Charting your basal body temperature: When your body releases an egg, it also releases progesterone, a hormone that thickens your uterine lining and also slightly increases your body temperature [source: WebMD]. You can find basal thermometers at most drugstores, and use them to see if you can detect a rise in temperature during certain times of the month.

Tracking the luteinizing hormone (LH): This hormone is responsible for releasing an egg during ovulation. Ovulation kits that check for LH levels in your urine provide a fairly accurate means for determining ovulation [source WebMD].

Now that you know how to find your most fertile days, your next step is to take advantage of them. And don't pressure yourself to find the exact day of ovulation; viable sperm can live in the reproductive tract for up to three days [source: American Baby].

Keep reading for lots more information on fertility and reproduction.

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Sources

  • American Baby. "8 Surprising Fertility Facts." Discovery Health. (March 20, 2011)https://health.howstuffworks.com/pregnancy-and-parenting/pregnancy/fertility/eight-surprising-fertility-facts7.htm
  • American Baby. "Fertility and Your Age." Discovery Health. (March 20, 2011)https://health.howstuffworks.com/pregnancy-and-parenting/pregnancy/fertility/fertility-and-your-age.htm
  • American Congress of Obstetricians and Gynecologists. "Later Childbearing." December 2006. (March 20, 2011)http://www.acog.org/publications/patient_education/bp060.cfm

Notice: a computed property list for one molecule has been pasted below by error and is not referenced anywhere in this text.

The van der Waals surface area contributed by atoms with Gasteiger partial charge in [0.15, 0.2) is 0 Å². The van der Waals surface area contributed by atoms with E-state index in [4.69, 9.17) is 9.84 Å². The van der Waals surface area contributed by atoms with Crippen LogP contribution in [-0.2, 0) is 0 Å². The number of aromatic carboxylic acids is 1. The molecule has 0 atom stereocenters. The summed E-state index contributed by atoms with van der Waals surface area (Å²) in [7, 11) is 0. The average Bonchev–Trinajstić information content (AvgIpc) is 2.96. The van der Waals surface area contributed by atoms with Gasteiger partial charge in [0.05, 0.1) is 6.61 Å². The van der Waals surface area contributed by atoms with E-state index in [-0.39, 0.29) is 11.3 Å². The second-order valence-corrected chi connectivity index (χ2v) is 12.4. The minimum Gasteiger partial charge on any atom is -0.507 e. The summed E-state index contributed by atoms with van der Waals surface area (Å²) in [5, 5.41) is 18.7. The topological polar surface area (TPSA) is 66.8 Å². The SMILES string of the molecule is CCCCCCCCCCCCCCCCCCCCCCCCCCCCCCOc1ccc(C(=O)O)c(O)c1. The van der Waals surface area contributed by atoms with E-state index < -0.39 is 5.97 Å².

• American Fertility Association. "Understanding Your Most Fertile Time." (March 20, 2011)http://www.theafa.org/library/article/understanding_your_most_fertile_time/
  • American Pregnancy Association. "Ovulation Frequently Asked Questions." January 2005. (March 20, 2011)http://www.americanpregnancy.org/gettingpregnant/ovulationfaq.htm
  • American Pregnancy Association. "Understanding Ovulation." August 2006. (March 20, 2011)http://www.americanpregnancy.org/gettingpregnant/understandingovulation.html
  • American Society for Reproductive Medicine. "Age and Fertility -- A Guide for Patients." 2003. (March 20, 2011)http://www.asrm.org/uploadedFiles/ASRM_Content/Resources/Patient_Resources/Fact_Sheets_and_Info_Booklets/agefertility.pdf
  • Childbirth Solutions. "Understanding Your Most Fertile Time." (March 20, 2011)http://www.childbirthsolutions.com/articles/preconception/understanding/index.php
  • Heubeck, Elizabeth. "Age Raises Infertility Risk in Men, Too." WebMD. 2005.(March 20, 2011)http://www.webmd.com/infertility-and-reproduction/guide/age-raises-infertility-risk-in-men-too
  • Resolve, the National Infertility Association. "Risk Factors." (March 20, 2011)http://www.resolve.org/infertility-overview/optimizing-fertility/risk-factors.html
  • Resolve, the National Infertility Association. "Risk Factors for Women." (March 20, 2011)http://www.resolve.org/infertility-overview/optimizing-fertility/risk-factors-for-women.html
  • WebMD. "Understanding Ovulation and Fertility: Facts to Help You Get Pregnant." May 21, 2009. (March 20, 2011)http://www.webmd.com/baby/slideshow-understanding-fertility-ovulation